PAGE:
Warning: Contains Spoilers!
Bufus Doolan choked back a cry. Above him, impaled upon the spiky twigs, hung Mufus’s lifeless body.
Aufwader’s Thoughts: Well, we’re two thirds of the way in, so here come the deaths. Brace yourselves, it can only get worse from here.
I have to say I was sorely disappointed in Master Gibble during this chapter. There he went at the head of the search for Mufus, rallying the community around Yoori Mattock and himself, bravely leading the way. I was fooled, briefly, into thinking that deep down, he actually cared about his charges, and that there might be a shred of kindly paternal concern beneath that hard and knobbly exterior.
But no – he just had to tactlessly comment that Bufus’ distress might be mere playacting, and prove that he really is terse and gibbly right down to the bone. Shame on you, Gibble, you’re a disgrace to the memory of your ancestors!
Matt’s Thoughts: This chapter really got under my skin, perhaps because the tone of the book thus far doesn’t really prepare you for something as disturbing as this. Yes, Mufus and Bufus have been an annoying pair and teasing Gamaliel, but the fate of Mufus is horrendous.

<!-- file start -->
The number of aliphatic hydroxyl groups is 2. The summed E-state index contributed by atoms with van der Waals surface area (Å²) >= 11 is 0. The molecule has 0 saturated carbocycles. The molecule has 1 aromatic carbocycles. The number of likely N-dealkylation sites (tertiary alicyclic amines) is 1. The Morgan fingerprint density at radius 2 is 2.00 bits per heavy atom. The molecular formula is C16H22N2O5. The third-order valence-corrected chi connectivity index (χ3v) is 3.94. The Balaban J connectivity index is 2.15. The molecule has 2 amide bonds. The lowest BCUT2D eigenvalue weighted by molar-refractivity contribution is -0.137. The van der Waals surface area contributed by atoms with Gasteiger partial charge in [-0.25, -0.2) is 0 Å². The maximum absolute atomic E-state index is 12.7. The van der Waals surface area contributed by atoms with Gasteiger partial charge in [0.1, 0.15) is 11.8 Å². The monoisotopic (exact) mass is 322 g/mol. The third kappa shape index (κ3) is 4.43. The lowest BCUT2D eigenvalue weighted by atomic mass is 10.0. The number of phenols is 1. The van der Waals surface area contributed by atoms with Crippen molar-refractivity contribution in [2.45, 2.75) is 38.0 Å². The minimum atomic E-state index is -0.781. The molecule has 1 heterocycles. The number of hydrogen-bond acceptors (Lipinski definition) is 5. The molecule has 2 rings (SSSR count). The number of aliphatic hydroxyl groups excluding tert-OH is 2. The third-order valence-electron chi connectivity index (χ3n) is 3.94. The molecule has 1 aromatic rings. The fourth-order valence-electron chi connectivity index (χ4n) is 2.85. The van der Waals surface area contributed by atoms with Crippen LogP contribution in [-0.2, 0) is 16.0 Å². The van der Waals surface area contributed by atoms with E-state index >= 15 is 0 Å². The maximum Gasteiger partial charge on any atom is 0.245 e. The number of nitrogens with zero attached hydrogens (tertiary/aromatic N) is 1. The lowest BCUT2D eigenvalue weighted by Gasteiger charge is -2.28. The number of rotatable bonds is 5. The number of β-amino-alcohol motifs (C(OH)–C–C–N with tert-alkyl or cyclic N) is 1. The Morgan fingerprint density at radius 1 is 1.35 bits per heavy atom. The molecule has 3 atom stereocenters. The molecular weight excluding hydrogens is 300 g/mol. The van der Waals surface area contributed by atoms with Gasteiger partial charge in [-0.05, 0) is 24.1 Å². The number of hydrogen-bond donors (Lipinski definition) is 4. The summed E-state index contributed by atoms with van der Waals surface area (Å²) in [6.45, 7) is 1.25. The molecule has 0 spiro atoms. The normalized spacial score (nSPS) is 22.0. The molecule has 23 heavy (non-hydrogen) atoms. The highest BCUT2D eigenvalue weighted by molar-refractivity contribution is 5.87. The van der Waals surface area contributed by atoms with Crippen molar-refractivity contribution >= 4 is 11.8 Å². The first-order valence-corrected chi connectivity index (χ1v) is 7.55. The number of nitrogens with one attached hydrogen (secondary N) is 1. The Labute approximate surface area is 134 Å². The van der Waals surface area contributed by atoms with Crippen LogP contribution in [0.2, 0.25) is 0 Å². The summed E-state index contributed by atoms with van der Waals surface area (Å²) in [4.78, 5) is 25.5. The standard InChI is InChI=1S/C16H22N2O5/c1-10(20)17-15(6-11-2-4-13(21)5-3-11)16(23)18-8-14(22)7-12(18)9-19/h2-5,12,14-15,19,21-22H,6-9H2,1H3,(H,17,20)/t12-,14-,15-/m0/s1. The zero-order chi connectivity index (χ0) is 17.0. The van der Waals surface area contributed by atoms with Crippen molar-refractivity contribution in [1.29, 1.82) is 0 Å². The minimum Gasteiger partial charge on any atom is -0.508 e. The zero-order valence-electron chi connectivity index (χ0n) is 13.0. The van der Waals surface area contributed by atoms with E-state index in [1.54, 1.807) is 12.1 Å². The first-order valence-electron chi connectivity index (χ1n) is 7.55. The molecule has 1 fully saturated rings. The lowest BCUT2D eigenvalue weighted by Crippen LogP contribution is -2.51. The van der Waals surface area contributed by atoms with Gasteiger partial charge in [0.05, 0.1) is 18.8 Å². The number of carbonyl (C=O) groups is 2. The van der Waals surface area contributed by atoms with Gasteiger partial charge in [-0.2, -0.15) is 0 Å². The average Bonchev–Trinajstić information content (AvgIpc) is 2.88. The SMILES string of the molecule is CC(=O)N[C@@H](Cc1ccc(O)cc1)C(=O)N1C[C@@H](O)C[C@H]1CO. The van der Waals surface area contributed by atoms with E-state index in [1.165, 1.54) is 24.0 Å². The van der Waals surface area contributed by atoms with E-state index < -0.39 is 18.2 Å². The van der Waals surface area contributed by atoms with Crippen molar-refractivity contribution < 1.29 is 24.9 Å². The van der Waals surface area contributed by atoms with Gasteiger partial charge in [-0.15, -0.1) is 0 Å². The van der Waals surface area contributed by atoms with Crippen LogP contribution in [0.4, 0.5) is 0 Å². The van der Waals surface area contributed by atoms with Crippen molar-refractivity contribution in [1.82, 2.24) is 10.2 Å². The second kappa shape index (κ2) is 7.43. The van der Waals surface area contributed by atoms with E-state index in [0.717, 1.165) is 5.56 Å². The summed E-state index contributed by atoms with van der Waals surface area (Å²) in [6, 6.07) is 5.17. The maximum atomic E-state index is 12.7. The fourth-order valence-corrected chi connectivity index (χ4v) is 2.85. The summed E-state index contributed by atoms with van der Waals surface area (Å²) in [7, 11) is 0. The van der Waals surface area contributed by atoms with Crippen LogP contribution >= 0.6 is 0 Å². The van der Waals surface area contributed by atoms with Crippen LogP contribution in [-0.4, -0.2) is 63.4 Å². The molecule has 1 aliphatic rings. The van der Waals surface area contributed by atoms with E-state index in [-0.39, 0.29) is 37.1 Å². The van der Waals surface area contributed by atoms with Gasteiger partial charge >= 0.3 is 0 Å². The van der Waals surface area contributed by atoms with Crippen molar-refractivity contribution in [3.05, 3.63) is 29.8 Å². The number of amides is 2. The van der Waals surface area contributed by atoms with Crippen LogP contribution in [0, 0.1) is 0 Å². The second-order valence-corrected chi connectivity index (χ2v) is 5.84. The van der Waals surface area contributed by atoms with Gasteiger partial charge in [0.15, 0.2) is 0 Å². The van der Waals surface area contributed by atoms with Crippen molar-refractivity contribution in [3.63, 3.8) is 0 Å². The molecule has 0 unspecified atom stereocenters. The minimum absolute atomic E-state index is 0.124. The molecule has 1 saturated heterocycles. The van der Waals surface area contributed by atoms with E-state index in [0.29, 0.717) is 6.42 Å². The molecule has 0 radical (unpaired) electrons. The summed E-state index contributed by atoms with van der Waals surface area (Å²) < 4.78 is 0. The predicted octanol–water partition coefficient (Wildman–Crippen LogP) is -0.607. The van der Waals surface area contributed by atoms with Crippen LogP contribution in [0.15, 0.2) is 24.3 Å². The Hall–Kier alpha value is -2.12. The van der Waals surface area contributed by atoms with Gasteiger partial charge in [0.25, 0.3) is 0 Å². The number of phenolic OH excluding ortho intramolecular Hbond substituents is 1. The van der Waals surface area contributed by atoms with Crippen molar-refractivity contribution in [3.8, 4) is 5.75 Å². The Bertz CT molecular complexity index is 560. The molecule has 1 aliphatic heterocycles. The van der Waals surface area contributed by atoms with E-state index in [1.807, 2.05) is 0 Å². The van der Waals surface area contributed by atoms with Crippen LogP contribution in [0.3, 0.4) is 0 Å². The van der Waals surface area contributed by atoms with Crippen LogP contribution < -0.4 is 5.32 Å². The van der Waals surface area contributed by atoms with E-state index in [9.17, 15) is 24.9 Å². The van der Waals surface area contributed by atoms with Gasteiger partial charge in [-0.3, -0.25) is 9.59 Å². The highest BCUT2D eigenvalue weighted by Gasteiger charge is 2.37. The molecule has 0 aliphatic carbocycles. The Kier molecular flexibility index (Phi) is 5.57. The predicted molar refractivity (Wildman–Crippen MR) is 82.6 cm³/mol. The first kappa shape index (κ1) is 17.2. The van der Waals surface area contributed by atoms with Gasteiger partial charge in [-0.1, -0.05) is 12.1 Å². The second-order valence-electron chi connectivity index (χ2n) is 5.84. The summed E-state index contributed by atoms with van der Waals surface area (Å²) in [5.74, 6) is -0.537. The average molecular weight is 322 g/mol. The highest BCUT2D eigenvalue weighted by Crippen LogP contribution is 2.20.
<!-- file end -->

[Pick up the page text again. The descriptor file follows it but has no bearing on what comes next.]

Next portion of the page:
This is one case where I feel like the new, darker, cover of the book is a more appropriate representation of the contents!
It’s also interesting because of the way this escalates things. In most of these stories (say, The Lord of the Rings, or closer to home, even the Deptford Mice), a few heroes from the sleepy community go somewhere else and get in trouble. But when Bufus runs into the village and screams out the rallying cry… well, now the whole community is instantly in danger.
But then, with all the talk of dead parents and grandparents – and the need for wergling in the first place – I’m actually reminded that the werling community is only a hair away from certain doom at the best of times. So in a way, they have been preparing for a calamity like this for centuries.